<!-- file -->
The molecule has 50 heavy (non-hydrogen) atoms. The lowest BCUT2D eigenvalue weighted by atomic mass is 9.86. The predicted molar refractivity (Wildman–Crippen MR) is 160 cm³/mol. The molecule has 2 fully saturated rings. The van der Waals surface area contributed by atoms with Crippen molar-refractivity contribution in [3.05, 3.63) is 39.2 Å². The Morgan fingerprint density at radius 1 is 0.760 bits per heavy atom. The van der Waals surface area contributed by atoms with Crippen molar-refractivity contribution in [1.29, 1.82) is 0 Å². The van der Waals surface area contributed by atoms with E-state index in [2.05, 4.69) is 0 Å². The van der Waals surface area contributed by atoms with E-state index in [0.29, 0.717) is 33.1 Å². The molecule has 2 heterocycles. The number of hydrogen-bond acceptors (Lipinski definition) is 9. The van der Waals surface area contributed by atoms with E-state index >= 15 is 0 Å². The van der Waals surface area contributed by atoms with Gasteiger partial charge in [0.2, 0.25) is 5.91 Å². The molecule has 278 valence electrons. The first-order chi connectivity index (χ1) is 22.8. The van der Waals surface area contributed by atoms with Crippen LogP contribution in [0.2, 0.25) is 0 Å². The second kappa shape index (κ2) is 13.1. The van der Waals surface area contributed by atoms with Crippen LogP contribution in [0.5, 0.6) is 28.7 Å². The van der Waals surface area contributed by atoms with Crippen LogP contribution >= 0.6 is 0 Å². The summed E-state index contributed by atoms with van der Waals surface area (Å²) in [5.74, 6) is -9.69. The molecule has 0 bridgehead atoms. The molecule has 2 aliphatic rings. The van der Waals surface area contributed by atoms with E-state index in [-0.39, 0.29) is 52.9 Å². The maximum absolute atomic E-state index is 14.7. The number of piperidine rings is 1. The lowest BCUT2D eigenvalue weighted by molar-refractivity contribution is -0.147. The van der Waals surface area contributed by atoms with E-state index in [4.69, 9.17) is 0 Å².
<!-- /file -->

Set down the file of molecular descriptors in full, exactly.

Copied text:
The molecule has 50 heavy (non-hydrogen) atoms. The lowest BCUT2D eigenvalue weighted by atomic mass is 9.86. The predicted molar refractivity (Wildman–Crippen MR) is 160 cm³/mol. The molecule has 2 fully saturated rings. The van der Waals surface area contributed by atoms with Crippen molar-refractivity contribution in [3.05, 3.63) is 39.2 Å². The Morgan fingerprint density at radius 1 is 0.760 bits per heavy atom. The van der Waals surface area contributed by atoms with Crippen molar-refractivity contribution in [1.29, 1.82) is 0 Å². The van der Waals surface area contributed by atoms with E-state index in [2.05, 4.69) is 0 Å². The van der Waals surface area contributed by atoms with E-state index in [0.29, 0.717) is 33.1 Å². The molecule has 2 heterocycles. The number of hydrogen-bond acceptors (Lipinski definition) is 9. The van der Waals surface area contributed by atoms with E-state index >= 15 is 0 Å². The van der Waals surface area contributed by atoms with Gasteiger partial charge in [0.2, 0.25) is 5.91 Å². The molecule has 278 valence electrons. The first-order chi connectivity index (χ1) is 22.8. The van der Waals surface area contributed by atoms with Crippen LogP contribution in [0.2, 0.25) is 0 Å². The second kappa shape index (κ2) is 13.1. The van der Waals surface area contributed by atoms with Crippen LogP contribution in [0.5, 0.6) is 28.7 Å². The van der Waals surface area contributed by atoms with Crippen LogP contribution >= 0.6 is 0 Å². The summed E-state index contributed by atoms with van der Waals surface area (Å²) in [5.74, 6) is -9.69. The molecule has 0 bridgehead atoms. The molecule has 2 aliphatic rings. The van der Waals surface area contributed by atoms with E-state index in [-0.39, 0.29) is 52.9 Å². The maximum absolute atomic E-state index is 14.7. The number of piperidine rings is 1. The lowest BCUT2D eigenvalue weighted by molar-refractivity contribution is -0.147. The van der Waals surface area contributed by atoms with E-state index in [4.69, 9.17) is 0 Å².